To Hell With the Devil

According to the polling data, about 5 percent of Americans say they don’t believe in God, and only another 5 percent—my 5 percent—aren’t sure. But almost the whole other 90 percent subscribe to some flavor of (Christian) faith—most of those say that the Bible is literally true, and a good 30 percent believe that it was dictated by God.

And whether they are strict scriptural literalists or not, a huge supermajority of Americans believe in—what else to call it?—magic: 61 percent think the world was created in six days, 70 to 78 percent say that hell and the Devil and angels exist, 81 to 85 percent believe in Heaven. If opinion polling had existed in the Middle Ages, it’s hard to imagine that the numbers would have been much higher.

For practical reasons—reasons both of politics and civility—it ordinarily behooves our tiny minority of reality-based infidels to keep quiet about our astonishment that most of our fellow citizens are in thrall to fantastic medieval fever dreams, just as it behooves secular minorities in Islamic countries to keep their modern sentiments to themselves. In countries like ours, the Iraqs and Afghanistans and USAs, liberals need to pick their battles.

I have never been cool. Does that make me cool? Doubtful. The only cool people I know of are Johnny Depp and Miles Motherfucking Davis. Actually, I may have been cool for about 20 minutes once. But no one was around to witness it.

Last night I had a dream about a Chipman Middle School reunion and I recognized a few people 18 years after the fact but the vast majority I didn’t. I did recognize this one girl named Maureen (and I keep wanting to say her last name was Dowd, but I know I didn’t go to middle school with Maureen Dowd) and I talked with her for a bit and when I looked in the mirror I had turned into a Filipino with spikey hair and that was odd so I decided to leave since I didn’t really have much to say to these people anyway but on the way out I ran into a huge group of all my old friends from that time: Jared Westermeyer, Joe Litchford, Wilbur Robinson, Ken Hillard, Matt Whitely, Arthur Gomez, Dennis Tuazon, Allen Beroya…the whole lot of ’em (and even some from my years in Dunedin, FL – Greg Oreste, John Koch, Joey Longano, Archie Higgins, Ryan Foster) and they had all aged appropriately. I recognized Joe right away and Dennis, only because I’ve seen recent photos, but it took me a sec to recognize Jared. I recognized Greg, too. And then there was a TV camera filming the reunion so I decided to go back inside and catch up but I woke up before my dream imagination got a chance to put fake histories in these guys’ mouths so I have no idea how they fared.

Last night we also had to go to a funeral for the mother of Sa Rah’s older brother’s best friend. She was killed in a car wreck last Friday. None of what I’m about to write should be taken as dishonoring the memory of the woman involved (because I have a feeling she herself would consider my observation worthy), but there are several things I learned from this funeral:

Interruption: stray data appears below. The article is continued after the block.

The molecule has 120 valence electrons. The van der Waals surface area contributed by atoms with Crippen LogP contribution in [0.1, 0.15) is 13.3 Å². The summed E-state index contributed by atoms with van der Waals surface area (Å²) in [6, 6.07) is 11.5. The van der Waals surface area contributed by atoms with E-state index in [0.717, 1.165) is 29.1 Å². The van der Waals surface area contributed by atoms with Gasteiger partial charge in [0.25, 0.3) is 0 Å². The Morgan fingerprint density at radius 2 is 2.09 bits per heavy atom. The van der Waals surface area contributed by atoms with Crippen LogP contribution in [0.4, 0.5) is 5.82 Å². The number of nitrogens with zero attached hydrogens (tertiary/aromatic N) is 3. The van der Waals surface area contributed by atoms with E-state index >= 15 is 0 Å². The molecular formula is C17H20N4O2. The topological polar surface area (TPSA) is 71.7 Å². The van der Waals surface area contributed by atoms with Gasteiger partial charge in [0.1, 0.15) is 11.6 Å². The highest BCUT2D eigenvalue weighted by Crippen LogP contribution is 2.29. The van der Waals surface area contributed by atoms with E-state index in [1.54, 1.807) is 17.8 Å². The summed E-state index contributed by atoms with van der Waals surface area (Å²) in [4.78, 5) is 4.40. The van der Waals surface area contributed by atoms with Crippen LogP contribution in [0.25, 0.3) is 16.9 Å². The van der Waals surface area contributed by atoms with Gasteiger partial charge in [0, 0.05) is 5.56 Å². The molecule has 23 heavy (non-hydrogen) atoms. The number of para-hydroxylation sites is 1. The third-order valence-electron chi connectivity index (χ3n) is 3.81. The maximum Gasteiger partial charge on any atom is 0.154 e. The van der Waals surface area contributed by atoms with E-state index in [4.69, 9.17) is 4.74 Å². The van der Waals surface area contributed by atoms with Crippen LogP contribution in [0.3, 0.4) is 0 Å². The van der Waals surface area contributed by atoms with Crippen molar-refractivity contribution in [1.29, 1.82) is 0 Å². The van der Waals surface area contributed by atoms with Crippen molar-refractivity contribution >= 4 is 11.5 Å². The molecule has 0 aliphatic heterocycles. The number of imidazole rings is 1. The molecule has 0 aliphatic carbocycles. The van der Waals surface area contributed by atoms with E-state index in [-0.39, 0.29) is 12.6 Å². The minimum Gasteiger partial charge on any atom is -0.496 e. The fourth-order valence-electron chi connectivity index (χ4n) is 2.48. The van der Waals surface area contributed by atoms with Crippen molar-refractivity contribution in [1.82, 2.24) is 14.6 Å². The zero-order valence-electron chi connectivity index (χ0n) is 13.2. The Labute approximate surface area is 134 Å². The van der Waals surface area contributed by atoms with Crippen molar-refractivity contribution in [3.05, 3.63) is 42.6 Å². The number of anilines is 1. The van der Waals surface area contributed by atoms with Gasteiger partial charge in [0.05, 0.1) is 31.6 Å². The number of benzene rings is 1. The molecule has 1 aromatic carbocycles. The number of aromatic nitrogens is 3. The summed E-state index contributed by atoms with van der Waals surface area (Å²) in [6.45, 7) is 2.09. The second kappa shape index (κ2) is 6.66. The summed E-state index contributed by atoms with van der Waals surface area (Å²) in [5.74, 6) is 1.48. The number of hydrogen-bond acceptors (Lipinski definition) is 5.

1 – If anyone who speaks at my funeral, ESPECIALLY THE OFFICIATING HOLY PERSON, uses ‘Footprints in the Sand’ as sermon fodder, I want them to be torn asunder. God would want it that way. Well, the Old Testament God would and at times requiring a tearing asunder, that’s to whom I defer.
2 – If anyone who speaks at my funeral, ESPECIALLY THE OFFICIATING HOLY PERSON, uses my death as an opportunity to unabashedly evangelicize since they obviously need something to say to fill up their allotted speaking time, I want them to be pebbled. What’s “pebbled”? It’s the more annoying version of being stoned to death. Being pebbled won’t actually kill you, it’ll just bug the holy hell out of you and that is similar to being talked to like this for 40 minutes” “Oh yes, so-and-so was a great woman. How do I know? Her friends told me! Now I want to talk to you about Christ the Life…(40 minutes later)…and Jesus made this woman great. Amen.” Don’t get me wrong, folks. Everyone who reads this knows I’m no fan of religion and no believer in holy writ – but that’s not the issue. The issue is this (and my lovely wife said it best last night): Everything that this Reverend went on and on about last night should have been subtextual. The fact that you, and everyone else, is in a holy space for this particular ceremony implies more than a little something about the religious bent of the deceased. Does this mean that no religiously-themed speech is tolerable? No. But the occasion is hardly the time for a bloody sales pitch. Completely disrespectful.
3 – If anyone sings/plays music at my funeral, it better be these guys:
[broken link – jpp :(]

or these guys:

To Hell With the Devil